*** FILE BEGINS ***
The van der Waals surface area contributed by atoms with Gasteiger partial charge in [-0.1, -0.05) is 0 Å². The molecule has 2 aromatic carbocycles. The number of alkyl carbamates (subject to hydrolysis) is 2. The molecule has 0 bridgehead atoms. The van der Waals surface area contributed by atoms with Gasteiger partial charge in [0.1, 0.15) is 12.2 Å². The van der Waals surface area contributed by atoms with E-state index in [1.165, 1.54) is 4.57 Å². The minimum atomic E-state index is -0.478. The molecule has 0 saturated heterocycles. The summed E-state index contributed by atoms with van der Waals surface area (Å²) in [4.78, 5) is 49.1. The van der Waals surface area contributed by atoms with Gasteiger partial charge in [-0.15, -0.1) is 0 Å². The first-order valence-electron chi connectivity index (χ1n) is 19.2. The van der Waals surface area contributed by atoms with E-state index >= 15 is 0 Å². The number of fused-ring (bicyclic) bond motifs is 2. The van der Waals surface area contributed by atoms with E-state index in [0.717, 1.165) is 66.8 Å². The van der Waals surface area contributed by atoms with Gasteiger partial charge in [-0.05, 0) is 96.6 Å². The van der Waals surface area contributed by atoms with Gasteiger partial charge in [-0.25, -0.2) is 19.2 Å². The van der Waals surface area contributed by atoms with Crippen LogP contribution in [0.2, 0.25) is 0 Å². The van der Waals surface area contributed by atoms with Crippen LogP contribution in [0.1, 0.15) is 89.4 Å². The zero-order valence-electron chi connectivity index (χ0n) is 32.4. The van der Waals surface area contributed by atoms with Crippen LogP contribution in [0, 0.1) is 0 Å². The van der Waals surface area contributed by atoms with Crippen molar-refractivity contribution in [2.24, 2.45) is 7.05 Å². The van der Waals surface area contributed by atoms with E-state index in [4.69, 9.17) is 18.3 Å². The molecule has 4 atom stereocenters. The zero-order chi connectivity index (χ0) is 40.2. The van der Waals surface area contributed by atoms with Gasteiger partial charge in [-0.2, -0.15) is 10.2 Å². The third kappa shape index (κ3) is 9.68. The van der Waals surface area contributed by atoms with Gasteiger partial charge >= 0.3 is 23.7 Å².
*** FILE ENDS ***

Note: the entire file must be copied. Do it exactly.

The van der Waals surface area contributed by atoms with Gasteiger partial charge in [-0.1, -0.05) is 0 Å². The molecule has 2 aromatic carbocycles. The number of alkyl carbamates (subject to hydrolysis) is 2. The molecule has 0 bridgehead atoms. The van der Waals surface area contributed by atoms with Gasteiger partial charge in [0.1, 0.15) is 12.2 Å². The van der Waals surface area contributed by atoms with E-state index in [1.165, 1.54) is 4.57 Å². The minimum atomic E-state index is -0.478. The molecule has 0 saturated heterocycles. The summed E-state index contributed by atoms with van der Waals surface area (Å²) in [4.78, 5) is 49.1. The van der Waals surface area contributed by atoms with Gasteiger partial charge in [-0.15, -0.1) is 0 Å². The first-order valence-electron chi connectivity index (χ1n) is 19.2. The van der Waals surface area contributed by atoms with E-state index >= 15 is 0 Å². The number of fused-ring (bicyclic) bond motifs is 2. The van der Waals surface area contributed by atoms with E-state index in [0.717, 1.165) is 66.8 Å². The van der Waals surface area contributed by atoms with Gasteiger partial charge in [-0.05, 0) is 96.6 Å². The van der Waals surface area contributed by atoms with Gasteiger partial charge in [-0.25, -0.2) is 19.2 Å². The van der Waals surface area contributed by atoms with Crippen LogP contribution in [0.2, 0.25) is 0 Å². The van der Waals surface area contributed by atoms with Crippen LogP contribution in [0.1, 0.15) is 89.4 Å². The zero-order valence-electron chi connectivity index (χ0n) is 32.4. The van der Waals surface area contributed by atoms with Crippen LogP contribution in [0, 0.1) is 0 Å². The van der Waals surface area contributed by atoms with Crippen molar-refractivity contribution in [2.24, 2.45) is 7.05 Å². The van der Waals surface area contributed by atoms with E-state index in [4.69, 9.17) is 18.3 Å². The molecule has 4 atom stereocenters. The zero-order chi connectivity index (χ0) is 40.2. The van der Waals surface area contributed by atoms with Gasteiger partial charge in [-0.2, -0.15) is 10.2 Å². The third kappa shape index (κ3) is 9.68. The van der Waals surface area contributed by atoms with Gasteiger partial charge >= 0.3 is 23.7 Å².